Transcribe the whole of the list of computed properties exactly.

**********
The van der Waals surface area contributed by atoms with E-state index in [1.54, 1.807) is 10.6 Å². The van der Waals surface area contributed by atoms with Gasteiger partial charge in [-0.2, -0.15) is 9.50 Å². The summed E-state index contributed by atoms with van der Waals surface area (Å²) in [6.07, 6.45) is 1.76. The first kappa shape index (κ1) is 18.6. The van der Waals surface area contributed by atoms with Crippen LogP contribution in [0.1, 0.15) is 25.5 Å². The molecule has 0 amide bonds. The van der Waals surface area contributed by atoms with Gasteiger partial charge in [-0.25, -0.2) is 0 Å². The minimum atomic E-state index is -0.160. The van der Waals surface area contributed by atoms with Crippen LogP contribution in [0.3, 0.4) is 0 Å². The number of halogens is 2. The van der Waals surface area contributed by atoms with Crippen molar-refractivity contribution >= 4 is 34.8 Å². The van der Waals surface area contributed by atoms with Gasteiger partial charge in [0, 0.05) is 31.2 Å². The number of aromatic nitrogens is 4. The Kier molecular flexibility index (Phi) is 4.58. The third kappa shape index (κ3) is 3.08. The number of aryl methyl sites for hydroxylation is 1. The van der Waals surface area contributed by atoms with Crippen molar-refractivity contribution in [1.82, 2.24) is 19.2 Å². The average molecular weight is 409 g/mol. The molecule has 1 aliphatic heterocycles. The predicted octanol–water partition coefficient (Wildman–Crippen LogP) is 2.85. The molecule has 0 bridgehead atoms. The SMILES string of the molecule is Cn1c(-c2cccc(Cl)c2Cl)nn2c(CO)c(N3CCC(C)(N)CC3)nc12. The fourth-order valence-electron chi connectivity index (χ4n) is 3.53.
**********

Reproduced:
The van der Waals surface area contributed by atoms with E-state index in [1.54, 1.807) is 10.6 Å². The van der Waals surface area contributed by atoms with Gasteiger partial charge in [-0.2, -0.15) is 9.50 Å². The summed E-state index contributed by atoms with van der Waals surface area (Å²) in [6.07, 6.45) is 1.76. The first kappa shape index (κ1) is 18.6. The van der Waals surface area contributed by atoms with Crippen LogP contribution in [0.1, 0.15) is 25.5 Å². The molecule has 0 amide bonds. The van der Waals surface area contributed by atoms with Gasteiger partial charge in [-0.25, -0.2) is 0 Å². The minimum atomic E-state index is -0.160. The van der Waals surface area contributed by atoms with Crippen LogP contribution in [0.3, 0.4) is 0 Å². The number of halogens is 2. The van der Waals surface area contributed by atoms with Crippen molar-refractivity contribution >= 4 is 34.8 Å². The van der Waals surface area contributed by atoms with Gasteiger partial charge in [0, 0.05) is 31.2 Å². The number of aromatic nitrogens is 4. The Kier molecular flexibility index (Phi) is 4.58. The third kappa shape index (κ3) is 3.08. The number of aryl methyl sites for hydroxylation is 1. The van der Waals surface area contributed by atoms with Crippen molar-refractivity contribution in [1.82, 2.24) is 19.2 Å². The average molecular weight is 409 g/mol. The molecule has 1 aliphatic heterocycles. The predicted octanol–water partition coefficient (Wildman–Crippen LogP) is 2.85. The molecule has 0 bridgehead atoms. The SMILES string of the molecule is Cn1c(-c2cccc(Cl)c2Cl)nn2c(CO)c(N3CCC(C)(N)CC3)nc12. The fourth-order valence-electron chi connectivity index (χ4n) is 3.53.